New co-pay procedure sparks education blitz’
After Providence Health System set up new co-payment collection procedures in the emergency department (ED) of its three Portland-area hospitals, the first move was to roll out the program educationally, says Patricia Weygandt, on-site access services manager at Providence Milwaukee Hospital.
ED registrars and clinical staff were informed — through e-mail, face-to-face encounters, and staff meetings — about the new method of collecting co-pays after the patient’s medical examination, Weygandt says.
The continuous quality improvement (CQI) team charged with designing the new process distributed flowcharts (see charts, pp. 5-6) so staff would understand how it works, and the procedure was piloted for two weeks, she adds. Staff were given questionnaires to fill in regarding the new procedure’s effectiveness and any impact it had on patient satisfaction, Weygandt says. There was a "problem log" where staff could record where and when problems occurred, providing as much explanation as needed.
Responses to a "yes or no" survey indicated that 81% of the employees at the three hospitals believed the new procedure was workable and that it did not interfere with the clinical care of patients, Weygandt notes. Data from the pilot were presented to the regional access services director and the regional ED nursing director.
After the pilot, the team determined more staff education was needed, Weygandt adds, "to make sure everybody was in the loop and understood the process." That included physicians, on-call staff, unit secretaries, nurse practitioners, registered nurses, medical technicians and registrars. The extra effort was needed, she explains, "because we felt the two-week pilot was not enough time to completely roll out the process to all staff." Responses to the problem log indicated that some staff were having to explain the procedure to colleagues who were not fully aware of the new system.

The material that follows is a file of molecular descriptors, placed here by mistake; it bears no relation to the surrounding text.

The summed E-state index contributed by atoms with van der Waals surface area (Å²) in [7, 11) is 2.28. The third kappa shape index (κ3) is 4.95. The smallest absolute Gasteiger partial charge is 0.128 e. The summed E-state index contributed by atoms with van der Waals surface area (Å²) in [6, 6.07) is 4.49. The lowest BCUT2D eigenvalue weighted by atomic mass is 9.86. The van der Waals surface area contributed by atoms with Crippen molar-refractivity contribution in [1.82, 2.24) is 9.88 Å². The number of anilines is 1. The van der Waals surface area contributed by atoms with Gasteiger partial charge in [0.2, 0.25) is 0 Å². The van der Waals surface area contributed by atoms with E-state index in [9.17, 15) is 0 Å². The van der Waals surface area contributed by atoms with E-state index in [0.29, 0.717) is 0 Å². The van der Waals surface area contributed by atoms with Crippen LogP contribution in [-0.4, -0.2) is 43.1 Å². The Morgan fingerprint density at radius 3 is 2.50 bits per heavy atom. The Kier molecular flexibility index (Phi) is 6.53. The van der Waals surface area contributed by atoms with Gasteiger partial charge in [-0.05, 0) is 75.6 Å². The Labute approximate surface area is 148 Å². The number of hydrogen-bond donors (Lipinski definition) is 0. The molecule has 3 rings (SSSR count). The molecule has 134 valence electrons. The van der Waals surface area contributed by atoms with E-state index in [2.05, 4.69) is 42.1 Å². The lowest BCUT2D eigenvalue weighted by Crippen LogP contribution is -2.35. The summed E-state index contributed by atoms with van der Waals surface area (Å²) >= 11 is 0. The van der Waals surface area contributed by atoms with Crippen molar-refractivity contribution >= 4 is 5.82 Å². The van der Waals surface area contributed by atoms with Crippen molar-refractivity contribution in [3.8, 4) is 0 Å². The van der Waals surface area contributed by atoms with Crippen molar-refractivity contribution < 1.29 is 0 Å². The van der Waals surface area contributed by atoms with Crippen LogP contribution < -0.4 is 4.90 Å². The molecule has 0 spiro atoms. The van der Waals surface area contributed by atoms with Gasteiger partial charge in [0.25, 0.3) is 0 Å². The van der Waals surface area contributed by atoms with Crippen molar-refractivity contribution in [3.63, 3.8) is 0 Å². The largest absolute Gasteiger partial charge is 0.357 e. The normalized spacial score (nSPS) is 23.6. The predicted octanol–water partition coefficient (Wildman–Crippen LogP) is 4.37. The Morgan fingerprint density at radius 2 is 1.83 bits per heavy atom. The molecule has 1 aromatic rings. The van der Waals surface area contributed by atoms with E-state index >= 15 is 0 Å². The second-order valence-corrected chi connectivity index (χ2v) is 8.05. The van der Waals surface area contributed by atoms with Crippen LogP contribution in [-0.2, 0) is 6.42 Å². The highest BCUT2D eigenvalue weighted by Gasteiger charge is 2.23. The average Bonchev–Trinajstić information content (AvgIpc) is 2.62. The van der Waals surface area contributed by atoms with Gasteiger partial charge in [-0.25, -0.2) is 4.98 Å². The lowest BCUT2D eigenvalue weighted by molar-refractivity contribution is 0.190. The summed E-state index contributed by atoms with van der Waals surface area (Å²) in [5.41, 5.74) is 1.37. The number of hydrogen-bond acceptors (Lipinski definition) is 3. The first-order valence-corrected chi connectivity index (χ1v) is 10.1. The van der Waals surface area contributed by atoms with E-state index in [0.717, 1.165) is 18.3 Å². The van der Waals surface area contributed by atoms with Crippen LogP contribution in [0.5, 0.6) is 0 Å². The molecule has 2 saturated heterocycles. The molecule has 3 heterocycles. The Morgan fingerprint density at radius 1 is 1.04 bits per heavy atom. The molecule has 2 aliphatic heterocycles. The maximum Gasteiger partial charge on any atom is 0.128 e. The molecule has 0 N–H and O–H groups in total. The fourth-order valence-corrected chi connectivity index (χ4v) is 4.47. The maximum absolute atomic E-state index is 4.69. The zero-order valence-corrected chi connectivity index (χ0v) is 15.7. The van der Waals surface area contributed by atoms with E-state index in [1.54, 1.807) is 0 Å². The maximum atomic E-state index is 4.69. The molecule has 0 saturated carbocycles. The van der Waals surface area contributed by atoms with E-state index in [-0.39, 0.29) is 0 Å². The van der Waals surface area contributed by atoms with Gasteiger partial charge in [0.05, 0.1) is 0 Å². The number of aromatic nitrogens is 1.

A desire for precise data
With that in mind, the team conducted an education "blitz" throughout the month of November, using storyboards and handouts, Weygandt says. A second employee survey, which was to be distributed throughout December, January, and February, was modified to allow responses scaled from one to five. "We wanted more precise data." (See questionnaire, p. 7.)
During this follow-up period, the CQI team will continue gathering data, Weygandt says, taking "snapshots" of certain days to measure the co-pay collection rate. "We will run a report from Logicare showing how many times the physician chooses the option discharge with co-pay.’"
In addition, she says, the team will measure and compare the attempts to collect a co-pay vs. successful collections. "Then we will determine if we’ll actually adopt this process and make it a policy and procedure."